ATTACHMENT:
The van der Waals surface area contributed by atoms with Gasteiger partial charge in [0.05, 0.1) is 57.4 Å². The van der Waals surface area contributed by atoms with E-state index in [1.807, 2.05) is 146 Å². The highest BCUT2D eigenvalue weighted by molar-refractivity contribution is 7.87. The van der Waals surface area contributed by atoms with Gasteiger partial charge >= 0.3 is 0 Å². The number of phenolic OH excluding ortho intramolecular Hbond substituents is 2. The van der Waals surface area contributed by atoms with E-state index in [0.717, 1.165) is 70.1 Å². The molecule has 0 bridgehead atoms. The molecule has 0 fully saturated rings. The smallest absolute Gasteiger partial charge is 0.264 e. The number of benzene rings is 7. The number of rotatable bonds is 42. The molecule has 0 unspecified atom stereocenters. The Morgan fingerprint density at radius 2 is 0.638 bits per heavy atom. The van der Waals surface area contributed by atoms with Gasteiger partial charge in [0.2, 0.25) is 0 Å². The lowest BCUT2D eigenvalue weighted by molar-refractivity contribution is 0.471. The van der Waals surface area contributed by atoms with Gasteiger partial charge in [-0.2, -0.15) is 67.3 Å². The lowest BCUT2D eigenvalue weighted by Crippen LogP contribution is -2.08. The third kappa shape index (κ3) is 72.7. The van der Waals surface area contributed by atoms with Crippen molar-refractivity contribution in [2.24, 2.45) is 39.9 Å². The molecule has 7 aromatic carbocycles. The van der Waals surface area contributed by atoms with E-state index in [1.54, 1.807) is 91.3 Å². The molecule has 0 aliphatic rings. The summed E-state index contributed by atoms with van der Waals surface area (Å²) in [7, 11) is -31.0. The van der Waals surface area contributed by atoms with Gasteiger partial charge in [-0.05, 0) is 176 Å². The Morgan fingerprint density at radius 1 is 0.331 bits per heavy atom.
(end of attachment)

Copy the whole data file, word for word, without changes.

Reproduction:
The van der Waals surface area contributed by atoms with Gasteiger partial charge in [0.05, 0.1) is 57.4 Å². The van der Waals surface area contributed by atoms with E-state index in [1.807, 2.05) is 146 Å². The highest BCUT2D eigenvalue weighted by molar-refractivity contribution is 7.87. The van der Waals surface area contributed by atoms with Gasteiger partial charge >= 0.3 is 0 Å². The number of phenolic OH excluding ortho intramolecular Hbond substituents is 2. The van der Waals surface area contributed by atoms with E-state index in [0.717, 1.165) is 70.1 Å². The molecule has 0 bridgehead atoms. The molecule has 0 fully saturated rings. The smallest absolute Gasteiger partial charge is 0.264 e. The number of benzene rings is 7. The number of rotatable bonds is 42. The molecule has 0 unspecified atom stereocenters. The Morgan fingerprint density at radius 2 is 0.638 bits per heavy atom. The van der Waals surface area contributed by atoms with Gasteiger partial charge in [0.2, 0.25) is 0 Å². The lowest BCUT2D eigenvalue weighted by molar-refractivity contribution is 0.471. The van der Waals surface area contributed by atoms with Gasteiger partial charge in [-0.2, -0.15) is 67.3 Å². The lowest BCUT2D eigenvalue weighted by Crippen LogP contribution is -2.08. The third kappa shape index (κ3) is 72.7. The van der Waals surface area contributed by atoms with Crippen molar-refractivity contribution in [2.24, 2.45) is 39.9 Å². The molecule has 7 aromatic carbocycles. The van der Waals surface area contributed by atoms with E-state index in [1.54, 1.807) is 91.3 Å². The molecule has 0 aliphatic rings. The summed E-state index contributed by atoms with van der Waals surface area (Å²) in [7, 11) is -31.0. The van der Waals surface area contributed by atoms with Gasteiger partial charge in [-0.05, 0) is 176 Å². The Morgan fingerprint density at radius 1 is 0.331 bits per heavy atom.